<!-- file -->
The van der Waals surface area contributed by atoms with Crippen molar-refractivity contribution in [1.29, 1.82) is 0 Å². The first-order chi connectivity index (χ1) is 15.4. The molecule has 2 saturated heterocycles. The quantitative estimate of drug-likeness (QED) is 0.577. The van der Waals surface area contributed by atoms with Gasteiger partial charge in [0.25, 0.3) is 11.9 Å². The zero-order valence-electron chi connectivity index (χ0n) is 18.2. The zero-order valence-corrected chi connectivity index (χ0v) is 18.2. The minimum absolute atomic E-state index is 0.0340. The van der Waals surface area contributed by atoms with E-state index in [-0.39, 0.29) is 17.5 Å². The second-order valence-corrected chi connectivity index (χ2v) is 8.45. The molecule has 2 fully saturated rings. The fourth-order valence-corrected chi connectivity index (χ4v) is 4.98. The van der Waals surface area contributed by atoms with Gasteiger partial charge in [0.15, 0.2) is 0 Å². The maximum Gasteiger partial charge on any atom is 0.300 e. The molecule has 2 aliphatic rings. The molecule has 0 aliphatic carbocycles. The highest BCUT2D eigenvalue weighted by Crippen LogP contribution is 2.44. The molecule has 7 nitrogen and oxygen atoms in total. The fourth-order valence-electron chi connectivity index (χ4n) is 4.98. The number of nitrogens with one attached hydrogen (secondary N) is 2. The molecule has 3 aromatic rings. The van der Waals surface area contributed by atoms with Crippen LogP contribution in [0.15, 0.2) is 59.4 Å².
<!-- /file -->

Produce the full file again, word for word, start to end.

The van der Waals surface area contributed by atoms with Crippen molar-refractivity contribution in [1.29, 1.82) is 0 Å². The first-order chi connectivity index (χ1) is 15.4. The molecule has 2 saturated heterocycles. The quantitative estimate of drug-likeness (QED) is 0.577. The van der Waals surface area contributed by atoms with Gasteiger partial charge in [0.25, 0.3) is 11.9 Å². The zero-order valence-electron chi connectivity index (χ0n) is 18.2. The zero-order valence-corrected chi connectivity index (χ0v) is 18.2. The minimum absolute atomic E-state index is 0.0340. The van der Waals surface area contributed by atoms with E-state index in [-0.39, 0.29) is 17.5 Å². The second-order valence-corrected chi connectivity index (χ2v) is 8.45. The molecule has 2 fully saturated rings. The fourth-order valence-corrected chi connectivity index (χ4v) is 4.98. The van der Waals surface area contributed by atoms with Gasteiger partial charge in [0.15, 0.2) is 0 Å². The maximum Gasteiger partial charge on any atom is 0.300 e. The molecule has 2 aliphatic rings. The molecule has 0 aliphatic carbocycles. The highest BCUT2D eigenvalue weighted by Crippen LogP contribution is 2.44. The molecule has 7 nitrogen and oxygen atoms in total. The fourth-order valence-electron chi connectivity index (χ4n) is 4.98. The number of nitrogens with one attached hydrogen (secondary N) is 2. The molecule has 3 aromatic rings. The van der Waals surface area contributed by atoms with Crippen LogP contribution in [0.15, 0.2) is 59.4 Å².